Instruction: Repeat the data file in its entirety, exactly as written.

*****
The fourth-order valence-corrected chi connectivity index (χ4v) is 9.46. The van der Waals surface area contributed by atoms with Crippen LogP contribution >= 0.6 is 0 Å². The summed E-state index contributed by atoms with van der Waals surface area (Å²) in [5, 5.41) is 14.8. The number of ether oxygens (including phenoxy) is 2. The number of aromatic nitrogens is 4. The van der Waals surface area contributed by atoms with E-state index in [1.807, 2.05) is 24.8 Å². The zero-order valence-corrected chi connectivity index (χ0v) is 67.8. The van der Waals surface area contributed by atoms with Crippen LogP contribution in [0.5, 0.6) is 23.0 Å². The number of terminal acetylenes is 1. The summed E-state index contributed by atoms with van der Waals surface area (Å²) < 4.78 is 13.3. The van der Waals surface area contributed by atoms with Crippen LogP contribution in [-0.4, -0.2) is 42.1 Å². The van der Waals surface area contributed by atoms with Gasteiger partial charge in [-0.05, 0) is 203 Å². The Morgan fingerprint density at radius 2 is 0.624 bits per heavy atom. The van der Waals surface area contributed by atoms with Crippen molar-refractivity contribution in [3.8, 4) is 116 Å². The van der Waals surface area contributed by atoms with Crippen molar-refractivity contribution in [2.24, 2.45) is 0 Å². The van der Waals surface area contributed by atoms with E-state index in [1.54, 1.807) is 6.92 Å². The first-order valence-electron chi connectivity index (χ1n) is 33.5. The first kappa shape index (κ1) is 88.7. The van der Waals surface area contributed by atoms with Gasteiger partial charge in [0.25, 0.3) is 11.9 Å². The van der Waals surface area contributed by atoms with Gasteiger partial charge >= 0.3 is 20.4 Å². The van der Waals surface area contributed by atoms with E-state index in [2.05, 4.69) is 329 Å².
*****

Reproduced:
The fourth-order valence-corrected chi connectivity index (χ4v) is 9.46. The van der Waals surface area contributed by atoms with Crippen LogP contribution >= 0.6 is 0 Å². The summed E-state index contributed by atoms with van der Waals surface area (Å²) in [5, 5.41) is 14.8. The number of ether oxygens (including phenoxy) is 2. The number of aromatic nitrogens is 4. The van der Waals surface area contributed by atoms with E-state index in [1.807, 2.05) is 24.8 Å². The zero-order valence-corrected chi connectivity index (χ0v) is 67.8. The van der Waals surface area contributed by atoms with Crippen LogP contribution in [0.5, 0.6) is 23.0 Å². The number of terminal acetylenes is 1. The summed E-state index contributed by atoms with van der Waals surface area (Å²) < 4.78 is 13.3. The van der Waals surface area contributed by atoms with Crippen LogP contribution in [-0.4, -0.2) is 42.1 Å². The van der Waals surface area contributed by atoms with Gasteiger partial charge in [-0.05, 0) is 203 Å². The Morgan fingerprint density at radius 2 is 0.624 bits per heavy atom. The van der Waals surface area contributed by atoms with Crippen molar-refractivity contribution in [3.8, 4) is 116 Å². The van der Waals surface area contributed by atoms with Crippen molar-refractivity contribution in [2.24, 2.45) is 0 Å². The van der Waals surface area contributed by atoms with E-state index in [1.54, 1.807) is 6.92 Å². The first-order valence-electron chi connectivity index (χ1n) is 33.5. The first kappa shape index (κ1) is 88.7. The van der Waals surface area contributed by atoms with Gasteiger partial charge in [0.25, 0.3) is 11.9 Å². The van der Waals surface area contributed by atoms with Gasteiger partial charge >= 0.3 is 20.4 Å². The van der Waals surface area contributed by atoms with E-state index in [2.05, 4.69) is 329 Å².